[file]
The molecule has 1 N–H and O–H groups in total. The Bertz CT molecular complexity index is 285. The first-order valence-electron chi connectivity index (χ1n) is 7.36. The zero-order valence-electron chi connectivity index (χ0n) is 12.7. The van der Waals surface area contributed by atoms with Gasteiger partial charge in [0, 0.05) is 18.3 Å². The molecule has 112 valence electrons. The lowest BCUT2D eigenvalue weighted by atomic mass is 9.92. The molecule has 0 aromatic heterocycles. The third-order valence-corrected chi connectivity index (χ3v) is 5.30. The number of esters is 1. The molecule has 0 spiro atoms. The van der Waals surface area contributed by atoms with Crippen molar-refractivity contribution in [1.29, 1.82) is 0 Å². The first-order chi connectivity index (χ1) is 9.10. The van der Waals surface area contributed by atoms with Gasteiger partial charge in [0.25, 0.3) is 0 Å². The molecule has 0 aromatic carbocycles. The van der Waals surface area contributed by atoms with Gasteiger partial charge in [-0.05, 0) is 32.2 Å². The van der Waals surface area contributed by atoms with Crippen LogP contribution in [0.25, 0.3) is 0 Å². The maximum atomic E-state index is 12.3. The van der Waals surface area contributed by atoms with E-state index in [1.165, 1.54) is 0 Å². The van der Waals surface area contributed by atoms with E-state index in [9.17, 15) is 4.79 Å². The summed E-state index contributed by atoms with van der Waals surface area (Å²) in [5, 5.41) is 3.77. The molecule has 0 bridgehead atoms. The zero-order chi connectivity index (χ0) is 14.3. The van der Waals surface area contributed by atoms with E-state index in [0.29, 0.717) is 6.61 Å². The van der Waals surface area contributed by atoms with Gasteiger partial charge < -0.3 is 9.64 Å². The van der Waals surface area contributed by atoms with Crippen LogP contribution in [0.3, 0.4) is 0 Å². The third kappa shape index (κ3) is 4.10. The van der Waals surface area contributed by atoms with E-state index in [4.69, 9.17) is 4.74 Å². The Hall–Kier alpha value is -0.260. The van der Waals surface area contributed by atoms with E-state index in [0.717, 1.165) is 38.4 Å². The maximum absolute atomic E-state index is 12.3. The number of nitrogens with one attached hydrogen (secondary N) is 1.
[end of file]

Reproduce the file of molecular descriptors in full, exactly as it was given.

The molecule has 1 N–H and O–H groups in total. The Bertz CT molecular complexity index is 285. The first-order valence-electron chi connectivity index (χ1n) is 7.36. The zero-order valence-electron chi connectivity index (χ0n) is 12.7. The van der Waals surface area contributed by atoms with Gasteiger partial charge in [0, 0.05) is 18.3 Å². The molecule has 112 valence electrons. The lowest BCUT2D eigenvalue weighted by atomic mass is 9.92. The molecule has 0 aromatic heterocycles. The third-order valence-corrected chi connectivity index (χ3v) is 5.30. The number of esters is 1. The molecule has 0 spiro atoms. The van der Waals surface area contributed by atoms with Crippen molar-refractivity contribution in [1.29, 1.82) is 0 Å². The first-order chi connectivity index (χ1) is 9.10. The van der Waals surface area contributed by atoms with Gasteiger partial charge in [0.25, 0.3) is 0 Å². The molecule has 0 aromatic carbocycles. The van der Waals surface area contributed by atoms with Gasteiger partial charge in [-0.05, 0) is 32.2 Å². The van der Waals surface area contributed by atoms with Crippen LogP contribution in [0.25, 0.3) is 0 Å². The maximum atomic E-state index is 12.3. The van der Waals surface area contributed by atoms with E-state index in [1.165, 1.54) is 0 Å². The van der Waals surface area contributed by atoms with E-state index in [9.17, 15) is 4.79 Å². The summed E-state index contributed by atoms with van der Waals surface area (Å²) in [5, 5.41) is 3.77. The molecule has 0 bridgehead atoms. The zero-order chi connectivity index (χ0) is 14.3. The van der Waals surface area contributed by atoms with E-state index in [0.29, 0.717) is 6.61 Å². The van der Waals surface area contributed by atoms with Gasteiger partial charge < -0.3 is 9.64 Å². The van der Waals surface area contributed by atoms with Crippen LogP contribution in [0.3, 0.4) is 0 Å². The third kappa shape index (κ3) is 4.10. The van der Waals surface area contributed by atoms with E-state index in [4.69, 9.17) is 4.74 Å². The Hall–Kier alpha value is -0.260. The van der Waals surface area contributed by atoms with E-state index in [0.717, 1.165) is 38.4 Å². The maximum absolute atomic E-state index is 12.3. The number of nitrogens with one attached hydrogen (secondary N) is 1.